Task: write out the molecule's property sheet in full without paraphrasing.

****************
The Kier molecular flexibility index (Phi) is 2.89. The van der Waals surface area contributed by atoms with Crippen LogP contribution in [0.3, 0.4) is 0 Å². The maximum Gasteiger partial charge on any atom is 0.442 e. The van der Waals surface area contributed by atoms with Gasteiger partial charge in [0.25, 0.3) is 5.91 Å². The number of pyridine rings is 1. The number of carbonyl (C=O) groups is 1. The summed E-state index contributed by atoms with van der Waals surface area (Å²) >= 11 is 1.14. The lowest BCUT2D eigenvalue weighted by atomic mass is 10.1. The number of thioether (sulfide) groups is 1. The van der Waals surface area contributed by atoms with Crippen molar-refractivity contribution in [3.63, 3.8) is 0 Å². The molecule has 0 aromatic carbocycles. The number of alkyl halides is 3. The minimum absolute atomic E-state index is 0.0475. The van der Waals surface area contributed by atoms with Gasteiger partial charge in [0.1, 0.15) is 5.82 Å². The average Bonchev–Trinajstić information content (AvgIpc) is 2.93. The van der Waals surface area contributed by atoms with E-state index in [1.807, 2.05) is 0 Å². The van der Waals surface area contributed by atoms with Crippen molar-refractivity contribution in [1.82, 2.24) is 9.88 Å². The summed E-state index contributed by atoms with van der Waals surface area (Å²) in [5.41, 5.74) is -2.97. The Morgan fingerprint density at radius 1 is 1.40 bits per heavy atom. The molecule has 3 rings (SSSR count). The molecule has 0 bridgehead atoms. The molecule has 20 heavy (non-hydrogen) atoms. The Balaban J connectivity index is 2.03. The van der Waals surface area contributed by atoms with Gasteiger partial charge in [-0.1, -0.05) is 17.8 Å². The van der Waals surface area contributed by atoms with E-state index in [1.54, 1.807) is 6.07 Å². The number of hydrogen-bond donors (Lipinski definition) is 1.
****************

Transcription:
The Kier molecular flexibility index (Phi) is 2.89. The van der Waals surface area contributed by atoms with Crippen LogP contribution in [0.3, 0.4) is 0 Å². The maximum Gasteiger partial charge on any atom is 0.442 e. The van der Waals surface area contributed by atoms with Gasteiger partial charge in [0.25, 0.3) is 5.91 Å². The number of pyridine rings is 1. The number of carbonyl (C=O) groups is 1. The summed E-state index contributed by atoms with van der Waals surface area (Å²) >= 11 is 1.14. The lowest BCUT2D eigenvalue weighted by atomic mass is 10.1. The number of thioether (sulfide) groups is 1. The van der Waals surface area contributed by atoms with Crippen molar-refractivity contribution in [3.63, 3.8) is 0 Å². The molecule has 0 aromatic carbocycles. The number of alkyl halides is 3. The minimum absolute atomic E-state index is 0.0475. The van der Waals surface area contributed by atoms with Gasteiger partial charge in [0.1, 0.15) is 5.82 Å². The average Bonchev–Trinajstić information content (AvgIpc) is 2.93. The van der Waals surface area contributed by atoms with E-state index in [1.807, 2.05) is 0 Å². The van der Waals surface area contributed by atoms with Crippen molar-refractivity contribution in [1.82, 2.24) is 9.88 Å². The summed E-state index contributed by atoms with van der Waals surface area (Å²) in [5.41, 5.74) is -2.97. The Morgan fingerprint density at radius 1 is 1.40 bits per heavy atom. The molecule has 3 rings (SSSR count). The molecule has 0 bridgehead atoms. The molecule has 20 heavy (non-hydrogen) atoms. The Balaban J connectivity index is 2.03. The van der Waals surface area contributed by atoms with Gasteiger partial charge in [-0.1, -0.05) is 17.8 Å². The van der Waals surface area contributed by atoms with E-state index in [1.54, 1.807) is 6.07 Å². The number of hydrogen-bond donors (Lipinski definition) is 1.